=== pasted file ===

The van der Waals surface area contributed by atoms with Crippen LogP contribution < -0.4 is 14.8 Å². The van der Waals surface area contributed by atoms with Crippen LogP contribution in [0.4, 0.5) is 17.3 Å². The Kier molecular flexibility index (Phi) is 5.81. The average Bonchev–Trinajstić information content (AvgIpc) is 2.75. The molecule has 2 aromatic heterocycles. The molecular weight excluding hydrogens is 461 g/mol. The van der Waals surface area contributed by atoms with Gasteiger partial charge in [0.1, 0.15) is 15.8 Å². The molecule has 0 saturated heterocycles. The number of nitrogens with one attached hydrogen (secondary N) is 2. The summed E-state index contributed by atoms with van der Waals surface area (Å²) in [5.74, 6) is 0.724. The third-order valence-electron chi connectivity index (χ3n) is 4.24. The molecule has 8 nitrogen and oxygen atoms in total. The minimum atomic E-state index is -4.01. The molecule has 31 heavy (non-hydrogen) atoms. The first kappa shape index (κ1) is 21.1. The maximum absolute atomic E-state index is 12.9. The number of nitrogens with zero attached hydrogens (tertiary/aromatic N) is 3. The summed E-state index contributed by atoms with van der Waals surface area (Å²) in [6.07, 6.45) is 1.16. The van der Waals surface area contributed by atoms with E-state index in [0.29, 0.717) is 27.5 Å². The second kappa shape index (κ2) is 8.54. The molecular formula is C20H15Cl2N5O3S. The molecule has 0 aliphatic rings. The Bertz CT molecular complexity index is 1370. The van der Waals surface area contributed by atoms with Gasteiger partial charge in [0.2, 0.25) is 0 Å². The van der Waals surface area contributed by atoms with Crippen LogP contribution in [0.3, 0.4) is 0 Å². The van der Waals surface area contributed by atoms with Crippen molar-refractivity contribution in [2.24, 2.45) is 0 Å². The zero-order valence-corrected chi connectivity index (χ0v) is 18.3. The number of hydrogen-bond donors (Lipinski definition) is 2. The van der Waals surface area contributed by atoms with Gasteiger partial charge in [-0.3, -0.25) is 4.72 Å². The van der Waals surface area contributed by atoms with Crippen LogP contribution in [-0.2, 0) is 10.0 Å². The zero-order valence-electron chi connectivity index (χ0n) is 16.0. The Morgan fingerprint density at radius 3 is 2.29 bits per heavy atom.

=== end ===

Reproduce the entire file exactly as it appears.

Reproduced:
The van der Waals surface area contributed by atoms with Crippen LogP contribution < -0.4 is 14.8 Å². The van der Waals surface area contributed by atoms with Crippen LogP contribution in [0.4, 0.5) is 17.3 Å². The Kier molecular flexibility index (Phi) is 5.81. The average Bonchev–Trinajstić information content (AvgIpc) is 2.75. The molecule has 2 aromatic heterocycles. The molecular weight excluding hydrogens is 461 g/mol. The van der Waals surface area contributed by atoms with Gasteiger partial charge in [0.1, 0.15) is 15.8 Å². The molecule has 0 saturated heterocycles. The number of nitrogens with one attached hydrogen (secondary N) is 2. The summed E-state index contributed by atoms with van der Waals surface area (Å²) in [5.74, 6) is 0.724. The third-order valence-electron chi connectivity index (χ3n) is 4.24. The molecule has 8 nitrogen and oxygen atoms in total. The minimum atomic E-state index is -4.01. The molecule has 31 heavy (non-hydrogen) atoms. The first kappa shape index (κ1) is 21.1. The maximum absolute atomic E-state index is 12.9. The number of nitrogens with zero attached hydrogens (tertiary/aromatic N) is 3. The summed E-state index contributed by atoms with van der Waals surface area (Å²) in [6.07, 6.45) is 1.16. The van der Waals surface area contributed by atoms with E-state index in [0.29, 0.717) is 27.5 Å². The second kappa shape index (κ2) is 8.54. The molecular formula is C20H15Cl2N5O3S. The molecule has 0 aliphatic rings. The Bertz CT molecular complexity index is 1370. The van der Waals surface area contributed by atoms with Gasteiger partial charge in [0.2, 0.25) is 0 Å². The van der Waals surface area contributed by atoms with Crippen LogP contribution in [0.3, 0.4) is 0 Å². The van der Waals surface area contributed by atoms with Crippen molar-refractivity contribution in [2.24, 2.45) is 0 Å². The zero-order valence-corrected chi connectivity index (χ0v) is 18.3. The number of hydrogen-bond donors (Lipinski definition) is 2. The van der Waals surface area contributed by atoms with Gasteiger partial charge in [-0.3, -0.25) is 4.72 Å². The van der Waals surface area contributed by atoms with Crippen LogP contribution in [-0.2, 0) is 10.0 Å². The zero-order valence-electron chi connectivity index (χ0n) is 16.0. The Morgan fingerprint density at radius 3 is 2.29 bits per heavy atom.